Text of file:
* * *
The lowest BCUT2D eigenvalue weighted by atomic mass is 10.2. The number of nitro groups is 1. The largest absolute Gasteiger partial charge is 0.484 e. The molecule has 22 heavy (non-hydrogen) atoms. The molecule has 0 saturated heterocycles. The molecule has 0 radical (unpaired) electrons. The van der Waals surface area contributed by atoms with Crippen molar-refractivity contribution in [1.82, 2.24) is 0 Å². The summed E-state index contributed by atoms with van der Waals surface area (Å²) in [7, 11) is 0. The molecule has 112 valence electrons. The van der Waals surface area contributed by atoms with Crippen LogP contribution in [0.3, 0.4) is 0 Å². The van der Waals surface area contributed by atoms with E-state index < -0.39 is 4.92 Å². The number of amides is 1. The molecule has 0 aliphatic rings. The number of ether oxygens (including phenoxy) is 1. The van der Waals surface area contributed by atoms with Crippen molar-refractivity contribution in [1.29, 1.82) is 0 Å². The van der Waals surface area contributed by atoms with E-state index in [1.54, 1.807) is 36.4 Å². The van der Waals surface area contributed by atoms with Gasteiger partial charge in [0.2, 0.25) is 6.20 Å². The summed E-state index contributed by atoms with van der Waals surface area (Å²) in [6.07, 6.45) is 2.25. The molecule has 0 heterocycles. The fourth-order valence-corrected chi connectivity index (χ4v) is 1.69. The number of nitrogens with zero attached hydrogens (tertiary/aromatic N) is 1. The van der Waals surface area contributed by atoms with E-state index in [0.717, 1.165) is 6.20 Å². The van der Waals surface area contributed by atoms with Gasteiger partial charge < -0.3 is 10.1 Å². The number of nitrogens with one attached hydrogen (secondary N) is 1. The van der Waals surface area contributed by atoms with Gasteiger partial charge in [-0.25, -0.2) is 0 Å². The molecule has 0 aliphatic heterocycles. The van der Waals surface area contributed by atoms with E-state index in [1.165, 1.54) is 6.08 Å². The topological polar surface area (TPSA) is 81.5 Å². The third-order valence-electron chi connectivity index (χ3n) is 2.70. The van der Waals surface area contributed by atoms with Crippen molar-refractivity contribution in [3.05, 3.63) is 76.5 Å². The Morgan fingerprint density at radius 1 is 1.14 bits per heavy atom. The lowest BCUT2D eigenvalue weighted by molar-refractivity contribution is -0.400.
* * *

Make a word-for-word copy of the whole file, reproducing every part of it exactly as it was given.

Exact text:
The lowest BCUT2D eigenvalue weighted by atomic mass is 10.2. The number of nitro groups is 1. The largest absolute Gasteiger partial charge is 0.484 e. The molecule has 22 heavy (non-hydrogen) atoms. The molecule has 0 saturated heterocycles. The molecule has 0 radical (unpaired) electrons. The van der Waals surface area contributed by atoms with Crippen molar-refractivity contribution in [1.82, 2.24) is 0 Å². The summed E-state index contributed by atoms with van der Waals surface area (Å²) in [7, 11) is 0. The molecule has 112 valence electrons. The van der Waals surface area contributed by atoms with Crippen LogP contribution in [0.3, 0.4) is 0 Å². The van der Waals surface area contributed by atoms with E-state index < -0.39 is 4.92 Å². The number of amides is 1. The molecule has 0 aliphatic rings. The number of ether oxygens (including phenoxy) is 1. The van der Waals surface area contributed by atoms with Crippen molar-refractivity contribution in [1.29, 1.82) is 0 Å². The van der Waals surface area contributed by atoms with E-state index in [1.54, 1.807) is 36.4 Å². The van der Waals surface area contributed by atoms with Gasteiger partial charge in [0.2, 0.25) is 6.20 Å². The summed E-state index contributed by atoms with van der Waals surface area (Å²) in [6.07, 6.45) is 2.25. The molecule has 0 heterocycles. The fourth-order valence-corrected chi connectivity index (χ4v) is 1.69. The number of nitrogens with zero attached hydrogens (tertiary/aromatic N) is 1. The van der Waals surface area contributed by atoms with E-state index in [0.717, 1.165) is 6.20 Å². The van der Waals surface area contributed by atoms with Gasteiger partial charge < -0.3 is 10.1 Å². The number of nitrogens with one attached hydrogen (secondary N) is 1. The van der Waals surface area contributed by atoms with Gasteiger partial charge in [-0.25, -0.2) is 0 Å². The molecule has 0 aliphatic heterocycles. The van der Waals surface area contributed by atoms with E-state index in [1.165, 1.54) is 6.08 Å². The topological polar surface area (TPSA) is 81.5 Å². The third-order valence-electron chi connectivity index (χ3n) is 2.70. The van der Waals surface area contributed by atoms with Crippen molar-refractivity contribution in [3.05, 3.63) is 76.5 Å². The Morgan fingerprint density at radius 1 is 1.14 bits per heavy atom. The lowest BCUT2D eigenvalue weighted by molar-refractivity contribution is -0.400.